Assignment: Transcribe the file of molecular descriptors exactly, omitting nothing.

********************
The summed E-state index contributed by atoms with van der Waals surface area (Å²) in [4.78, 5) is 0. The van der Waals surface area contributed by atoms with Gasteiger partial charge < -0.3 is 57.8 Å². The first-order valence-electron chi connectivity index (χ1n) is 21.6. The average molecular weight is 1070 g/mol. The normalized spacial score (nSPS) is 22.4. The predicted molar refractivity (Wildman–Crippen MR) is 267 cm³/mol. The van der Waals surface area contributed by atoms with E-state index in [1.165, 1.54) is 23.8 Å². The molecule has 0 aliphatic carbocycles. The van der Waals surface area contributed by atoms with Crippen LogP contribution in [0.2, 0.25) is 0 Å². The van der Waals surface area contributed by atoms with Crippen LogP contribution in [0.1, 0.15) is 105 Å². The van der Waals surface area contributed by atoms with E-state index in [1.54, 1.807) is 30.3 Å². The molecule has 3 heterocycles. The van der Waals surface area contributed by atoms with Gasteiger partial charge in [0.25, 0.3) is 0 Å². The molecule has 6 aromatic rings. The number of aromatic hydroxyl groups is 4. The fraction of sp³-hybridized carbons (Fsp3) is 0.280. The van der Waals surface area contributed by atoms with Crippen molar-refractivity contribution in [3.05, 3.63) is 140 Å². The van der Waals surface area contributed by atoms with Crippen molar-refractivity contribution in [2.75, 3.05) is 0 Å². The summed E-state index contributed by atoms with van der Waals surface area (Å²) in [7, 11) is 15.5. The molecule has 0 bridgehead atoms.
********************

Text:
The summed E-state index contributed by atoms with van der Waals surface area (Å²) in [4.78, 5) is 0. The van der Waals surface area contributed by atoms with Gasteiger partial charge < -0.3 is 57.8 Å². The first-order valence-electron chi connectivity index (χ1n) is 21.6. The average molecular weight is 1070 g/mol. The normalized spacial score (nSPS) is 22.4. The predicted molar refractivity (Wildman–Crippen MR) is 267 cm³/mol. The van der Waals surface area contributed by atoms with E-state index in [1.165, 1.54) is 23.8 Å². The molecule has 0 aliphatic carbocycles. The van der Waals surface area contributed by atoms with Crippen LogP contribution in [0.2, 0.25) is 0 Å². The van der Waals surface area contributed by atoms with Crippen LogP contribution in [0.1, 0.15) is 105 Å². The van der Waals surface area contributed by atoms with E-state index in [1.54, 1.807) is 30.3 Å². The molecule has 3 heterocycles. The van der Waals surface area contributed by atoms with Gasteiger partial charge in [0.25, 0.3) is 0 Å². The molecule has 6 aromatic rings. The number of aromatic hydroxyl groups is 4. The fraction of sp³-hybridized carbons (Fsp3) is 0.280. The van der Waals surface area contributed by atoms with Crippen molar-refractivity contribution in [3.05, 3.63) is 140 Å². The van der Waals surface area contributed by atoms with Crippen molar-refractivity contribution in [2.75, 3.05) is 0 Å². The summed E-state index contributed by atoms with van der Waals surface area (Å²) in [7, 11) is 15.5. The molecule has 0 bridgehead atoms.